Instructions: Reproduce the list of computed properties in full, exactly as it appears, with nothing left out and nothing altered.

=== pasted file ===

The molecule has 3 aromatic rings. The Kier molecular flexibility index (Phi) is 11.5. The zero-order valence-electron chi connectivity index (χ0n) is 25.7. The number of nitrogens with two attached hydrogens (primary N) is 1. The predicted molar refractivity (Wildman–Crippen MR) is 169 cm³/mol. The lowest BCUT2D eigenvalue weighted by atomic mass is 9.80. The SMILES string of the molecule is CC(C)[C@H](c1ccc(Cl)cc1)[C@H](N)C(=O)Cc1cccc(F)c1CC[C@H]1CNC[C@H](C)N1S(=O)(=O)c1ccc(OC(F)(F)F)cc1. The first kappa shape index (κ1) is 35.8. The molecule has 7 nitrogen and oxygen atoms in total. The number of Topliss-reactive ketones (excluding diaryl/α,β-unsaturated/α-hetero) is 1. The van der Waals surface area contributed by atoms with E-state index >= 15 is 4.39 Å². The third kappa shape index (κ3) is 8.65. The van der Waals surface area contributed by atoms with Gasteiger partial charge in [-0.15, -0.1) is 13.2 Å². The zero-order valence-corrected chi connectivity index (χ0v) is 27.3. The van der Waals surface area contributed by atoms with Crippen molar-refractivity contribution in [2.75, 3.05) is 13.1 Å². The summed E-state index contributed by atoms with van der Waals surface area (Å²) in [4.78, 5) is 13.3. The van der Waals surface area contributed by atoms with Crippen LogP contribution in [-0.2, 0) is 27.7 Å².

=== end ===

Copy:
The molecule has 3 aromatic rings. The Kier molecular flexibility index (Phi) is 11.5. The zero-order valence-electron chi connectivity index (χ0n) is 25.7. The number of nitrogens with two attached hydrogens (primary N) is 1. The predicted molar refractivity (Wildman–Crippen MR) is 169 cm³/mol. The lowest BCUT2D eigenvalue weighted by atomic mass is 9.80. The SMILES string of the molecule is CC(C)[C@H](c1ccc(Cl)cc1)[C@H](N)C(=O)Cc1cccc(F)c1CC[C@H]1CNC[C@H](C)N1S(=O)(=O)c1ccc(OC(F)(F)F)cc1. The first kappa shape index (κ1) is 35.8. The molecule has 7 nitrogen and oxygen atoms in total. The number of Topliss-reactive ketones (excluding diaryl/α,β-unsaturated/α-hetero) is 1. The van der Waals surface area contributed by atoms with E-state index >= 15 is 4.39 Å². The third kappa shape index (κ3) is 8.65. The van der Waals surface area contributed by atoms with Gasteiger partial charge in [-0.15, -0.1) is 13.2 Å². The zero-order valence-corrected chi connectivity index (χ0v) is 27.3. The van der Waals surface area contributed by atoms with Crippen molar-refractivity contribution in [2.75, 3.05) is 13.1 Å². The summed E-state index contributed by atoms with van der Waals surface area (Å²) in [4.78, 5) is 13.3. The van der Waals surface area contributed by atoms with Crippen LogP contribution in [-0.2, 0) is 27.7 Å².